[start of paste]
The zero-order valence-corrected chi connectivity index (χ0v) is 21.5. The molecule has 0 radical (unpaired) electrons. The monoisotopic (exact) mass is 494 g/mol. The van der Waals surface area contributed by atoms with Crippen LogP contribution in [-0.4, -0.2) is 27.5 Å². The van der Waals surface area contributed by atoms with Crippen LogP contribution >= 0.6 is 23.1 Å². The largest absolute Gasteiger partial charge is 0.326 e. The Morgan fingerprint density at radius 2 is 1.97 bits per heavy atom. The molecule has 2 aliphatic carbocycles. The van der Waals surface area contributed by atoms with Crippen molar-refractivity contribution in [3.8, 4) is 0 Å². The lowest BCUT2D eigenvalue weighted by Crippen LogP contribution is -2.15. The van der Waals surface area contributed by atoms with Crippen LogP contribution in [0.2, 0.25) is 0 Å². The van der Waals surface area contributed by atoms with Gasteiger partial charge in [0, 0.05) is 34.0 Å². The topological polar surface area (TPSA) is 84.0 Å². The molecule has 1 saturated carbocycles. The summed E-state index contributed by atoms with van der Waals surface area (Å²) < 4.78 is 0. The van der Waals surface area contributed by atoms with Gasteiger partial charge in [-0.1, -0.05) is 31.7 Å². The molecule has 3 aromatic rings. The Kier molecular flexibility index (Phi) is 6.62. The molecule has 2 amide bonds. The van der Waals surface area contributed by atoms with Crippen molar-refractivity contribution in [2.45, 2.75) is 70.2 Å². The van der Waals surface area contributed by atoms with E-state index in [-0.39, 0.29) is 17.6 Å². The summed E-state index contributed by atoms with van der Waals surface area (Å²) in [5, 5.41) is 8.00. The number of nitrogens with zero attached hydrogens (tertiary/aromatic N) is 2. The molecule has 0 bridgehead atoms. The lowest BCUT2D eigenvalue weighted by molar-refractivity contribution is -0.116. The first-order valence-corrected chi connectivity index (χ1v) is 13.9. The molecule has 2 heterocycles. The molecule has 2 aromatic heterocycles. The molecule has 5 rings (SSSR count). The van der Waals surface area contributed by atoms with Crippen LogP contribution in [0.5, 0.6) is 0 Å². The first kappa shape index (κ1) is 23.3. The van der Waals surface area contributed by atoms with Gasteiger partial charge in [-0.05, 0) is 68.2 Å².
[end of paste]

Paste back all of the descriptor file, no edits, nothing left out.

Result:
The zero-order valence-corrected chi connectivity index (χ0v) is 21.5. The molecule has 0 radical (unpaired) electrons. The monoisotopic (exact) mass is 494 g/mol. The van der Waals surface area contributed by atoms with Crippen LogP contribution in [-0.4, -0.2) is 27.5 Å². The van der Waals surface area contributed by atoms with Crippen LogP contribution >= 0.6 is 23.1 Å². The largest absolute Gasteiger partial charge is 0.326 e. The Morgan fingerprint density at radius 2 is 1.97 bits per heavy atom. The molecule has 2 aliphatic carbocycles. The van der Waals surface area contributed by atoms with Crippen molar-refractivity contribution in [3.8, 4) is 0 Å². The lowest BCUT2D eigenvalue weighted by Crippen LogP contribution is -2.15. The van der Waals surface area contributed by atoms with Crippen LogP contribution in [0.2, 0.25) is 0 Å². The van der Waals surface area contributed by atoms with Gasteiger partial charge in [0, 0.05) is 34.0 Å². The topological polar surface area (TPSA) is 84.0 Å². The molecule has 1 saturated carbocycles. The summed E-state index contributed by atoms with van der Waals surface area (Å²) < 4.78 is 0. The van der Waals surface area contributed by atoms with Gasteiger partial charge in [-0.1, -0.05) is 31.7 Å². The molecule has 3 aromatic rings. The Kier molecular flexibility index (Phi) is 6.62. The molecule has 2 amide bonds. The van der Waals surface area contributed by atoms with Crippen molar-refractivity contribution in [2.45, 2.75) is 70.2 Å². The van der Waals surface area contributed by atoms with E-state index in [-0.39, 0.29) is 17.6 Å². The summed E-state index contributed by atoms with van der Waals surface area (Å²) in [5, 5.41) is 8.00. The number of nitrogens with zero attached hydrogens (tertiary/aromatic N) is 2. The molecule has 0 bridgehead atoms. The lowest BCUT2D eigenvalue weighted by molar-refractivity contribution is -0.116. The first-order valence-corrected chi connectivity index (χ1v) is 13.9. The molecule has 2 heterocycles. The molecule has 2 aromatic heterocycles. The molecule has 5 rings (SSSR count). The van der Waals surface area contributed by atoms with Crippen LogP contribution in [0.5, 0.6) is 0 Å². The first kappa shape index (κ1) is 23.3. The van der Waals surface area contributed by atoms with Gasteiger partial charge in [-0.05, 0) is 68.2 Å².